What’s more, dogs’ smell is so good that there’s no chance they think we’re dogs either — our scent is too different.
Dogs Don’t Feel Guilty
Guilt is a higher emotion that dogs can’t feel. The puppy eyes they give you when they’ve peed on the carpet aren’t guilt. That’s your dog using its associative memory and being afraid of the punishment that might follow.
How Do Dogs’ Brains Work? — Canine Emotional Intelligence
Dogs’ emotional intelligence is like that of a two-year-old child. They can feel basic emotions like joy, fear, and disgust.
But how does it happen?
Much like in humans — the body secretes hormones, such as oxytocin and cortisol, in response to stimuli, like hugging or shouting, respectively. These hormones transmit chemical messages to the brain, resulting in a specific dog reaction (wagging their tail if they’re happy or growling if they’re afraid).
What Do Dogs Understand From Human Speech?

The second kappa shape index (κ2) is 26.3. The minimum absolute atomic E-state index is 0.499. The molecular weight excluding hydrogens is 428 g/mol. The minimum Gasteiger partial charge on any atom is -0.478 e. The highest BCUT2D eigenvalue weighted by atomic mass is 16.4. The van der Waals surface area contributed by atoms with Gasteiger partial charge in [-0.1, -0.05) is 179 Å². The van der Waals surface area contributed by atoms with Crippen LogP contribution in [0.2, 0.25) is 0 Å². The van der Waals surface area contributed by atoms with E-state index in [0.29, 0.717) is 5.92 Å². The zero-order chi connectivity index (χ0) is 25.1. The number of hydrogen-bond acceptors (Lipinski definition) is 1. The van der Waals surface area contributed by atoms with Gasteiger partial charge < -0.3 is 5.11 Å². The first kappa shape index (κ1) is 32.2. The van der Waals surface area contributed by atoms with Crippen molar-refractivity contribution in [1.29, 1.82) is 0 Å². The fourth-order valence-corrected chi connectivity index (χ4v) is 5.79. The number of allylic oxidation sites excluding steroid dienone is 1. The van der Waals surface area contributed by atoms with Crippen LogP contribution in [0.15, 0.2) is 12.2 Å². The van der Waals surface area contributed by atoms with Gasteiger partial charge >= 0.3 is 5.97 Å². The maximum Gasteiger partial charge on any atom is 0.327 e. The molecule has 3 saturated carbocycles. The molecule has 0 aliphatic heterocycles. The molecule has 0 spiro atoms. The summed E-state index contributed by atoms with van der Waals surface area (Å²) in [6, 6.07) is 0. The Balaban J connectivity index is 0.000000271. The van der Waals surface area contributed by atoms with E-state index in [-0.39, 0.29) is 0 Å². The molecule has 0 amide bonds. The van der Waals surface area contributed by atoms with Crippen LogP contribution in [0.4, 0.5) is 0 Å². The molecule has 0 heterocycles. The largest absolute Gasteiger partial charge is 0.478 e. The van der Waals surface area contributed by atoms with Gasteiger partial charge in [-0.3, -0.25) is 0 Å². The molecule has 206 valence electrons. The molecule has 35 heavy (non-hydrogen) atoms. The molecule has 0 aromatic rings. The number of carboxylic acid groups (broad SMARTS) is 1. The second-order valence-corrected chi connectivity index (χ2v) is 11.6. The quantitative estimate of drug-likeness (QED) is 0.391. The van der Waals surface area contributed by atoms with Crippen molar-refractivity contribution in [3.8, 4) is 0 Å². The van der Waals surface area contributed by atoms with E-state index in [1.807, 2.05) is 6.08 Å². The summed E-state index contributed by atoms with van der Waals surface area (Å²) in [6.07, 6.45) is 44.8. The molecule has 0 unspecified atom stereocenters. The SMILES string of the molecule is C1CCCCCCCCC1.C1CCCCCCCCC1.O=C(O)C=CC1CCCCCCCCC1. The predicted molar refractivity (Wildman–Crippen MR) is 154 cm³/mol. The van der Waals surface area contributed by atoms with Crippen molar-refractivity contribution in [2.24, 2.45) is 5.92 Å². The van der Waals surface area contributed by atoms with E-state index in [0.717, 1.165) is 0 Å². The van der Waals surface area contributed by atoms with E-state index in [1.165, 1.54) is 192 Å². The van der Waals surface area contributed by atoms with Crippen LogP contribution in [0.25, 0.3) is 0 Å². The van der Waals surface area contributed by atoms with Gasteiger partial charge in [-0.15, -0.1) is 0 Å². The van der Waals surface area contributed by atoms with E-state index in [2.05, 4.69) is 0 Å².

When we talk to our dogs, it’s more important how we say things than what we say. Dogs perceive human speech similarly to us — intonation comes first, followed by the meaning.
Our puppies understand our emotions quite well. Even if they don’t know what you’re saying, the way you’re saying it reveals your intentions.
What Do Dogs Think About All Day?
Dogs are our best friends, so it’s normal to be curious about how they feel and what they’re thinking. Let’s see what probably goes on in our beloved pooches brains’ throughout the day.
- Walks. Dogs love their walkies and definitely think about them during the day, especially when they see you preparing to go out.
- Food. That’s what I think about all the time, so I’m pretty sure my always-hungry dog does, too.
- You. Our puppies like spending time with us and can even develop separation anxiety. They sure think about you.